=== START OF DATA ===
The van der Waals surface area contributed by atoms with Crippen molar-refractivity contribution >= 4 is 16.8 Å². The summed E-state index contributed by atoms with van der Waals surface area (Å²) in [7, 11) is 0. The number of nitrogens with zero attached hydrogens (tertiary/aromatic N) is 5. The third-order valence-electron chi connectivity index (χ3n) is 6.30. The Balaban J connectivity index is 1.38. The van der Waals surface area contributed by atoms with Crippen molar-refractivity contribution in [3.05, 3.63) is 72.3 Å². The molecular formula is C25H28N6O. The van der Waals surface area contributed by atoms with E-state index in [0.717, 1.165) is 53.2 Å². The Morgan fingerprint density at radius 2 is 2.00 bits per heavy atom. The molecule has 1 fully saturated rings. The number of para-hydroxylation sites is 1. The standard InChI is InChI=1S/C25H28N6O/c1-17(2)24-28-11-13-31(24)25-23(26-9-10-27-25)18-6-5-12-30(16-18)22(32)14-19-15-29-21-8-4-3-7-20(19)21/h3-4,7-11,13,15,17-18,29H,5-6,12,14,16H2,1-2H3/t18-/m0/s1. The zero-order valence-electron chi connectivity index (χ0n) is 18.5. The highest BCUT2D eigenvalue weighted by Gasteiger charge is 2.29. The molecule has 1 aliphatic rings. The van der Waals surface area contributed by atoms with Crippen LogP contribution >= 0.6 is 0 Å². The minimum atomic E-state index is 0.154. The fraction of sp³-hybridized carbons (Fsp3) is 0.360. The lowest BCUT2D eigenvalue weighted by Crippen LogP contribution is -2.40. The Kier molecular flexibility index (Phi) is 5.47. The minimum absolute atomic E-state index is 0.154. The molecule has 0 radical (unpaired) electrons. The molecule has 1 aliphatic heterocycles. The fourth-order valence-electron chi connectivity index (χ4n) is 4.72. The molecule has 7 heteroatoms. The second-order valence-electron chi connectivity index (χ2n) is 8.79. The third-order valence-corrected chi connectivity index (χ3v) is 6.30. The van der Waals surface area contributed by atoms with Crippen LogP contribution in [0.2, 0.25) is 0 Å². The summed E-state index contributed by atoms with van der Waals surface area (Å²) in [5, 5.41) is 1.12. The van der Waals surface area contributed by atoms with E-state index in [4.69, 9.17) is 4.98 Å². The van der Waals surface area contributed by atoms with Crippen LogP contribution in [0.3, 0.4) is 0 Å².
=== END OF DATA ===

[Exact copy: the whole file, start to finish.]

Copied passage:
The van der Waals surface area contributed by atoms with Crippen molar-refractivity contribution >= 4 is 16.8 Å². The summed E-state index contributed by atoms with van der Waals surface area (Å²) in [7, 11) is 0. The number of nitrogens with zero attached hydrogens (tertiary/aromatic N) is 5. The third-order valence-electron chi connectivity index (χ3n) is 6.30. The Balaban J connectivity index is 1.38. The van der Waals surface area contributed by atoms with Crippen molar-refractivity contribution in [3.05, 3.63) is 72.3 Å². The molecular formula is C25H28N6O. The van der Waals surface area contributed by atoms with E-state index in [0.717, 1.165) is 53.2 Å². The Morgan fingerprint density at radius 2 is 2.00 bits per heavy atom. The molecule has 1 fully saturated rings. The number of para-hydroxylation sites is 1. The standard InChI is InChI=1S/C25H28N6O/c1-17(2)24-28-11-13-31(24)25-23(26-9-10-27-25)18-6-5-12-30(16-18)22(32)14-19-15-29-21-8-4-3-7-20(19)21/h3-4,7-11,13,15,17-18,29H,5-6,12,14,16H2,1-2H3/t18-/m0/s1. The zero-order valence-electron chi connectivity index (χ0n) is 18.5. The highest BCUT2D eigenvalue weighted by Gasteiger charge is 2.29. The molecule has 1 aliphatic rings. The van der Waals surface area contributed by atoms with Crippen LogP contribution >= 0.6 is 0 Å². The minimum atomic E-state index is 0.154. The fraction of sp³-hybridized carbons (Fsp3) is 0.360. The lowest BCUT2D eigenvalue weighted by Crippen LogP contribution is -2.40. The Kier molecular flexibility index (Phi) is 5.47. The minimum absolute atomic E-state index is 0.154. The molecule has 0 radical (unpaired) electrons. The molecule has 1 aliphatic heterocycles. The fourth-order valence-electron chi connectivity index (χ4n) is 4.72. The molecule has 7 heteroatoms. The second-order valence-electron chi connectivity index (χ2n) is 8.79. The third-order valence-corrected chi connectivity index (χ3v) is 6.30. The van der Waals surface area contributed by atoms with Crippen LogP contribution in [0.2, 0.25) is 0 Å². The summed E-state index contributed by atoms with van der Waals surface area (Å²) in [5, 5.41) is 1.12. The van der Waals surface area contributed by atoms with E-state index in [4.69, 9.17) is 4.98 Å². The van der Waals surface area contributed by atoms with Crippen LogP contribution in [0.3, 0.4) is 0 Å².